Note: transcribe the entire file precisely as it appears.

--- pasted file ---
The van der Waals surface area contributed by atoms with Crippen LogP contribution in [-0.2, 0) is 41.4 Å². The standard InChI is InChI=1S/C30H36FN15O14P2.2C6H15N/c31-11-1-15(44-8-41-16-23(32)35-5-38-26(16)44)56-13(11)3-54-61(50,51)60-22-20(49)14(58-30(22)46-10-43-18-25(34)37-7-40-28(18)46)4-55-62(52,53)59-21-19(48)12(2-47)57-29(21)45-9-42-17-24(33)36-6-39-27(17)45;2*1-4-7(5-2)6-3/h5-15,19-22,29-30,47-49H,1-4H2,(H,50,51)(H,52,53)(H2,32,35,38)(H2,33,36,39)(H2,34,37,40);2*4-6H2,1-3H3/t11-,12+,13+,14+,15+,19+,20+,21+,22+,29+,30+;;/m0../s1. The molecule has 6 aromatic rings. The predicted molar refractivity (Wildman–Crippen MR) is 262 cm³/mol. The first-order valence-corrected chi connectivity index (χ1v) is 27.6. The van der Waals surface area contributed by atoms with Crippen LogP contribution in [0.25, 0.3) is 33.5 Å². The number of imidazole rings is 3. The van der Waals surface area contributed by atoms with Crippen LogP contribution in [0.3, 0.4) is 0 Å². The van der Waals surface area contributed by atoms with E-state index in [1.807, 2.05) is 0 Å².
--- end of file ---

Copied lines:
The van der Waals surface area contributed by atoms with Crippen LogP contribution in [-0.2, 0) is 41.4 Å². The standard InChI is InChI=1S/C30H36FN15O14P2.2C6H15N/c31-11-1-15(44-8-41-16-23(32)35-5-38-26(16)44)56-13(11)3-54-61(50,51)60-22-20(49)14(58-30(22)46-10-43-18-25(34)37-7-40-28(18)46)4-55-62(52,53)59-21-19(48)12(2-47)57-29(21)45-9-42-17-24(33)36-6-39-27(17)45;2*1-4-7(5-2)6-3/h5-15,19-22,29-30,47-49H,1-4H2,(H,50,51)(H,52,53)(H2,32,35,38)(H2,33,36,39)(H2,34,37,40);2*4-6H2,1-3H3/t11-,12+,13+,14+,15+,19+,20+,21+,22+,29+,30+;;/m0../s1. The molecule has 6 aromatic rings. The predicted molar refractivity (Wildman–Crippen MR) is 262 cm³/mol. The first-order valence-corrected chi connectivity index (χ1v) is 27.6. The van der Waals surface area contributed by atoms with Crippen LogP contribution in [0.25, 0.3) is 33.5 Å². The number of imidazole rings is 3. The van der Waals surface area contributed by atoms with Crippen LogP contribution in [0.3, 0.4) is 0 Å². The van der Waals surface area contributed by atoms with E-state index in [1.807, 2.05) is 0 Å².